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Energy Technology

Fueling jobs

Posted: November 15, 2010 by Ken Cohen

When we stop and think about it, it’s obvious how critical energy is to our daily lives. But, because energy is supplied reliably 24 hours a day with little or no disruption, we sometimes take it for granted. But for millions of hard-working Americans, energy is just as important to their livelihoods – and they certainly don’t take it for granted. According to a study by PricewaterhouseCoopers, the oil and natural gas industry supports more than 9.2 million jobs in the United States, accounting for 5.2 percent of total U.S. employment.

Today, we posed a question on the front page of the Wall Street Journal: How much of a gallon of gas is lost to heat, friction and other factors in a vehicle instead of actually being used to power the wheels? If you haven’t already seen the answer we gave in the ad, you be might be surprised. Your car only uses 20 percent of each gallon of gasoline to actually get you where you want to go — the other 80 percent is lost due to various sources of inefficiency throughout the car.

Today’s lead editorial in the New York Times (“Remember renewable energy?”) calls for more “generous subsidies” to support renewable energy sources.

Oil and natural gas projects, no matter where they are in the world, require significant planning and investment to get them up and running. A casual observer is often unaware of the years of preparation and logistics required – and the amount of economic activity that results – when creating the infrastructure that helps deliver essential energy supplies to the world. But that’s not the case for citizens of the Pacific Northwest and Montana, who have for some time been reading and hearing about our Kearl Module Transportation Project in the local and national media, as well as on various blogs.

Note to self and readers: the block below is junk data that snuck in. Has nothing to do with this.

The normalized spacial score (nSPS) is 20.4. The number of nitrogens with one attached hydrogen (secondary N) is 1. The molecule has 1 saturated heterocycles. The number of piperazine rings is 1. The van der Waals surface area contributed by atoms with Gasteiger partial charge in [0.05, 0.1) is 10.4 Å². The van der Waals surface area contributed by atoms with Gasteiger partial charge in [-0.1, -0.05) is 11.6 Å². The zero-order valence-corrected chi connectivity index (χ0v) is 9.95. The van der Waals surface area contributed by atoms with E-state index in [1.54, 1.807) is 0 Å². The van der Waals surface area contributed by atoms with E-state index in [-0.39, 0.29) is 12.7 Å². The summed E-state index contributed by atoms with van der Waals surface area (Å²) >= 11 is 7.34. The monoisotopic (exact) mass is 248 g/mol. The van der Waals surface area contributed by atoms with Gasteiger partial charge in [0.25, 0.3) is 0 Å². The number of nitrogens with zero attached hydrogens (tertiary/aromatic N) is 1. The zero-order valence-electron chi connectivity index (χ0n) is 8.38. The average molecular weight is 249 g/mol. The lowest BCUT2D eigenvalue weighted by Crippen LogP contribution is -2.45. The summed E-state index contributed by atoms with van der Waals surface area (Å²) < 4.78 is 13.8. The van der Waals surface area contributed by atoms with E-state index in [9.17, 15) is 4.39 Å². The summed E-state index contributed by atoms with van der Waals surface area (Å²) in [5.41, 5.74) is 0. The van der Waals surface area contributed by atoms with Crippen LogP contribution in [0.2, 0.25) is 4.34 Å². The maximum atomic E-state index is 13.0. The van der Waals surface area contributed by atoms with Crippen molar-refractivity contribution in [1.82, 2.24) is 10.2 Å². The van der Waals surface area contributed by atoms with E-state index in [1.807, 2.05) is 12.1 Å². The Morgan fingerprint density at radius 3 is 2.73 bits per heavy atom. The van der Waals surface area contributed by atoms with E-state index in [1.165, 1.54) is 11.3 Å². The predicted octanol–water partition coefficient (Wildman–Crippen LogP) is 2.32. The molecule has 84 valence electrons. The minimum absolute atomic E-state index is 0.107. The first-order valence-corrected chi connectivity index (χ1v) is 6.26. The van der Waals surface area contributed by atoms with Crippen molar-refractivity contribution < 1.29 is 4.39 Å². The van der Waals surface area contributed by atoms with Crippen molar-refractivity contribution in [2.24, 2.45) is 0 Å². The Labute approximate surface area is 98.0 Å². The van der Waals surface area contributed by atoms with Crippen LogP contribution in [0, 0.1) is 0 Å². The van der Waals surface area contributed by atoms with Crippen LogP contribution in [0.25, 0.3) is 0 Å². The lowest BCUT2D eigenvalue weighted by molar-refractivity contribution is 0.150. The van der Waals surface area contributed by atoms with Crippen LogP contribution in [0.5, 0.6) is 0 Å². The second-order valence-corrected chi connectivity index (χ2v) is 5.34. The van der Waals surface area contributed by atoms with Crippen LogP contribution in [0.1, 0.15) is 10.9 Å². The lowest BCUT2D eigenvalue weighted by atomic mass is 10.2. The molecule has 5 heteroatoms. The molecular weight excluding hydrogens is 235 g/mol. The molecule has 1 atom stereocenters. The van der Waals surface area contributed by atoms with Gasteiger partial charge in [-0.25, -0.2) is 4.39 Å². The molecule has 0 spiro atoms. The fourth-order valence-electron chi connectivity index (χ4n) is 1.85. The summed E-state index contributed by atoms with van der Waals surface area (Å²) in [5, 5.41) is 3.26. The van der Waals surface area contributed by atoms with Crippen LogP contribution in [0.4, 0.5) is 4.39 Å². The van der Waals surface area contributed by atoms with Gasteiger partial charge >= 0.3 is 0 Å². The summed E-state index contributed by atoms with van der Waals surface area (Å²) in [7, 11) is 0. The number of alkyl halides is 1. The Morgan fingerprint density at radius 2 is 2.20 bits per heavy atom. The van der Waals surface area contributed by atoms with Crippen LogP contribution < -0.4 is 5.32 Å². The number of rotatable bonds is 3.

What does it mean to be green?

Posted: September 9, 2010 by Ken Cohen

As policymakers and the public discuss ways to help stimulate our economy, the effort to create green jobs has been getting a lot of attention. But what exactly does it mean to be green? The government has been trying to create a definition that will guide funding for green jobs, but this is still up for debate.

David Sandalow, the Energy Department’s assistant secretary for policy and international affairs, said in a Huffington Post article about electric vehicles on Tuesday that “It’s strange that we are utterly dependent on [gasoline] for mobility.” But in a market-based economy, it’s not “strange” that petroleum-based products remain the transportation fuel of choice; it’s a century of real-world economics.

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